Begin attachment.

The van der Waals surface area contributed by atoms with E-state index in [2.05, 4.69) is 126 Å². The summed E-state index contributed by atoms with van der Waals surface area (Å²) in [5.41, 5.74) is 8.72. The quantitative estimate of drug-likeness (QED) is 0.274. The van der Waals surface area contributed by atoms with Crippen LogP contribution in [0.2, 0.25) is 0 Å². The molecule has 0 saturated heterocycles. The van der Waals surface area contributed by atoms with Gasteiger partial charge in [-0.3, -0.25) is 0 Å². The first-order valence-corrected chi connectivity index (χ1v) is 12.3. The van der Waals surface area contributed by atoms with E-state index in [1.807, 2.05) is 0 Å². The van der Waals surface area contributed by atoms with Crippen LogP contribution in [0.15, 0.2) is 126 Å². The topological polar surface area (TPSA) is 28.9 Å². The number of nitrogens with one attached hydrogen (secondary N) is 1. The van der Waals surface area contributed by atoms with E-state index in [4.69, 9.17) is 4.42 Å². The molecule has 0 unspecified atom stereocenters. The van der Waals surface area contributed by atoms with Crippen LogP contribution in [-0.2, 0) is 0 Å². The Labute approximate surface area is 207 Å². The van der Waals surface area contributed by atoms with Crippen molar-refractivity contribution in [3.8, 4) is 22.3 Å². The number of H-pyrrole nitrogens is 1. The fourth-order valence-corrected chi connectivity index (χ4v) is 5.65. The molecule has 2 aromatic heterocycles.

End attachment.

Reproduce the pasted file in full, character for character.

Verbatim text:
The van der Waals surface area contributed by atoms with E-state index in [2.05, 4.69) is 126 Å². The summed E-state index contributed by atoms with van der Waals surface area (Å²) in [5.41, 5.74) is 8.72. The quantitative estimate of drug-likeness (QED) is 0.274. The van der Waals surface area contributed by atoms with Crippen LogP contribution in [0.2, 0.25) is 0 Å². The molecule has 0 saturated heterocycles. The van der Waals surface area contributed by atoms with Gasteiger partial charge in [-0.3, -0.25) is 0 Å². The first-order valence-corrected chi connectivity index (χ1v) is 12.3. The van der Waals surface area contributed by atoms with E-state index in [1.807, 2.05) is 0 Å². The van der Waals surface area contributed by atoms with Crippen LogP contribution in [0.15, 0.2) is 126 Å². The topological polar surface area (TPSA) is 28.9 Å². The number of nitrogens with one attached hydrogen (secondary N) is 1. The van der Waals surface area contributed by atoms with E-state index in [4.69, 9.17) is 4.42 Å². The molecule has 0 unspecified atom stereocenters. The van der Waals surface area contributed by atoms with Crippen LogP contribution in [-0.2, 0) is 0 Å². The Labute approximate surface area is 207 Å². The van der Waals surface area contributed by atoms with Crippen molar-refractivity contribution in [3.8, 4) is 22.3 Å². The number of H-pyrrole nitrogens is 1. The fourth-order valence-corrected chi connectivity index (χ4v) is 5.65. The molecule has 2 aromatic heterocycles.